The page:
The skinny on diet pills
According to a recent study conducted by the University of Michigan, approximately 25 percent of girls seeking to lose weight turn to diet pills. Unfortunately, many of these girls will end up disappointed, or worse, sick.
Diet pills are not very effective in promoting long-term weight loss because they act on immediate sources of weight gain instead of focusing on fat loss. Additionally, the energy-increasing ingredients such as ephedra and caffeine cause several harmful side effects, including mild to severe anxiety, bloating, stomach cramps, headaches, nausea, light-headedness, heart palpitations, high blood pressure, blurred vision and insomnia.
So why do people keep using these products? Initially, they seem to work. Diet pills promote quick weight loss, fooling the consumer into thinking that they will continue to lose weight if they continue with the product, and instilling a fear that the consumer will gain weight if he or she stops taking the pills.
So how do the products work? First, they make you lose water weight. Several pills include diuretics that they promote as “cleansing” or “flushing out” the body. Reduced water weight will make someone appear smaller and may even accentuate muscle tones, but that is only because the individual is on the verge of dehydration. Upon rehydrating, none of this weight loss is maintained.
Secondly, diet pills increase energy, reducing the need to eat. When you have tons of energy and can accomplish anything, you don’t pause for food to refuel. This energy usually comes in the form of high dosages of caffeine, ephedra or guarana, all of which increase heartbeat and blood pressure and lead to anxiety, lightheadedness and headaches as well as a large variety of other uncomfortable symptoms. As college students, it is important to note that stimulants of any type may initially increase focus but when consumed in such great quantities can reduce the brain’s ability to remember or process information effectively.
Thirdly, the pills suppress appetite. Diet pills fool your body into thinking you don’t need to eat, so you avoid food and lose weight. The problem with this is that it alters the body’s natural hunger symptoms. Once the pill regimen is stopped, hunger can come back even more ravenous than before, causing weight gain. Altering the body’s ability to regulate food intake can also lead to other eating disturbances and possibly eating disorders.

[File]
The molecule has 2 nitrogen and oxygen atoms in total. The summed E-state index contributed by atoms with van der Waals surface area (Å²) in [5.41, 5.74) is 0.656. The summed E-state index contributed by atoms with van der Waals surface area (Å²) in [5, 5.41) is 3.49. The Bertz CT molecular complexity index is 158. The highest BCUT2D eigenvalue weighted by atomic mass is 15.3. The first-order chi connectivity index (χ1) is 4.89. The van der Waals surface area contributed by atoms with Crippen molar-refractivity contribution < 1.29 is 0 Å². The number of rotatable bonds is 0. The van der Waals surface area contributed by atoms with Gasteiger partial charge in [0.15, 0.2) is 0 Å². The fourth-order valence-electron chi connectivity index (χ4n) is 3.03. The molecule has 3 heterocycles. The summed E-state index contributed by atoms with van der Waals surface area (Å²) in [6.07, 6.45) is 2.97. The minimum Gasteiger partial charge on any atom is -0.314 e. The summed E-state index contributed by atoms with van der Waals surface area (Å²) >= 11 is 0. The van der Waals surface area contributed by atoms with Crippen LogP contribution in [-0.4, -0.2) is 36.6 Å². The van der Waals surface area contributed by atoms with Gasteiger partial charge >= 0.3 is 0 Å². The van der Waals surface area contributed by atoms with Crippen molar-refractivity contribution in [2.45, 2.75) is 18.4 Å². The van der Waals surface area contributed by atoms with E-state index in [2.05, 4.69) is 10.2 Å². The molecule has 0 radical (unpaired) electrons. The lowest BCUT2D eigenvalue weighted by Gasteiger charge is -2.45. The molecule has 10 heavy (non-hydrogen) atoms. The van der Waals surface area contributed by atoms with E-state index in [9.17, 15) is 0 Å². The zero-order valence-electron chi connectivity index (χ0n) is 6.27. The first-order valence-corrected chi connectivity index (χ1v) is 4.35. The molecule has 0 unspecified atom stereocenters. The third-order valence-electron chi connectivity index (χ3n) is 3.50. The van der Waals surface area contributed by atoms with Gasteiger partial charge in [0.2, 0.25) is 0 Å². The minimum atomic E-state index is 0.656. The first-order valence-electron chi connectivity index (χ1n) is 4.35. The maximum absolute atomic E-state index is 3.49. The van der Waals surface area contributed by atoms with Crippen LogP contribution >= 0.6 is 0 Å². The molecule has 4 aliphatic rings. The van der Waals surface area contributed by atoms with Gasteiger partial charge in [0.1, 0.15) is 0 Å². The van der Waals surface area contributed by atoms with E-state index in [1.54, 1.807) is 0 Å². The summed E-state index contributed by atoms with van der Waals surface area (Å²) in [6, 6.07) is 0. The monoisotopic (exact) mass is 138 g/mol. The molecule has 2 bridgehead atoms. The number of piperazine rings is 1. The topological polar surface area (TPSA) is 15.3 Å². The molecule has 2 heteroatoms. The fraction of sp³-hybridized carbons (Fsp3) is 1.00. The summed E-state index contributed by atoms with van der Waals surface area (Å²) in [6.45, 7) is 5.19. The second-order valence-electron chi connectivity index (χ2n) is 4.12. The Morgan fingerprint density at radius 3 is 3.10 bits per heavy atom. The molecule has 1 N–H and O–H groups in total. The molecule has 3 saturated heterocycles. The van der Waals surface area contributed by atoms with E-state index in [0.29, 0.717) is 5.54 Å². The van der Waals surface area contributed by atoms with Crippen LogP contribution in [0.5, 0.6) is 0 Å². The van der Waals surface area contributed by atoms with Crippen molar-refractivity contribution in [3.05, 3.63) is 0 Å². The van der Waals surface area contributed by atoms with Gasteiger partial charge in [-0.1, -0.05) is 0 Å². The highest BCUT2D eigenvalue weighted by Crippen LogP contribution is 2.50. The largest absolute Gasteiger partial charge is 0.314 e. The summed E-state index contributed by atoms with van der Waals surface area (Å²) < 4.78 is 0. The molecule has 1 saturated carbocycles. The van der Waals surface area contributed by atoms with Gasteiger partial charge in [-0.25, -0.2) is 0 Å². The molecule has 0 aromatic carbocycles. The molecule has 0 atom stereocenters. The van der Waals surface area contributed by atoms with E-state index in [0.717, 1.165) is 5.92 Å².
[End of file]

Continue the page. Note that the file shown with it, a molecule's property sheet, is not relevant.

Still, stores like General Nutrition Center (GNC) promote the sale of these products and claim that they are completely safe. Curious about what a sales person might say about the pills, I visited the GNC in the Galleria this past Sunday and spoke with a salesperson there.
The two most popular weight-loss pills among men and women are the Vitapak Energy supplements and Hydroxycut pills; the salesman said he assumed they are the most effective, as they are the two products that both men and women consistently come back to buy.
The Vitapak Energy packets are individual packets of approximately six vitamins, a few of which are designed to “promote fat burning” and “increase metabolism.” Due to their harmless effects, and packaged with other recognizable vitamins, the ginseng and other energy boosting ingredients are well-hidden in an earthy and natural-looking way, promoting them as “safe” for the body.
On the other end of the spectrum, Hydroxycut Products look like they are right out of a commercial, with pictures of svelte men and women on the cover and promises of reducing weight by a certain poundage in a said number of weeks. Hydroxycut contains loads of caffeine (300 mg per serving), and the salesman warned of possible dehydration but claimed that otherwise they were entirely safe.
The problem with claiming supplements are safe is that no higher power regulates what is sold and consumed, since dietary supplements do not need to be approved by the Food and Drug Administration (FDA).
There is one exception to the rule: Alli. Alli is the only diet pill currently on the market that has been approved for usage by the FDA. Alli was approved because it works only in the digestive system, avoiding many of the dangerous health side effects of other pills. Instead of speeding up metabolism, Alli prevents the digestion and absorption of dietary fat (approximately ¼ of what is consumed) so that this does not affect body composition but instead bypasses digestion and heads straight for elimination.
While this may seem like a free pass to eat all the fries and burritos you want, it is extremely important to realize that while on the Alli regimen, strict adherence to a healthy diet is essential. In fact, the pills come with manuals on healthy eating, exercise tips and lifestyle changes that promote weight loss.
Those using Alli as a quick fix will be disappointed, as it is not intended as such. Failure to adhere to a healthy diet while on the pills will result (according to the Alli Web site) in loose stools, frequent stools/diarrhea and excess gas with oily residue. This is a product that should only be taken with your doctor’s advice or recommendation and is typically used by severely overweight patients, not college students looking to drop five pounds by formal season.
When it comes to weight loss, there is no quick fix. No shake, bar or pill is going to shed pounds the way a healthy diet and increased exercise will. Weight loss is all about decreasing calorie intake and increasing energy output, i.e. burning more calories than you eat.
In order to effectively lose pounds of fat, most health professionals recommend combining daily aerobic and weight training exercise with healthy diets of around 500 fewer calories than usual; this should amount to one to two pounds of healthy weight loss per week. As always, please seek professional advice from a doctor and nutritionist if considering embarking on a new workout or diet plan to promote weight loss.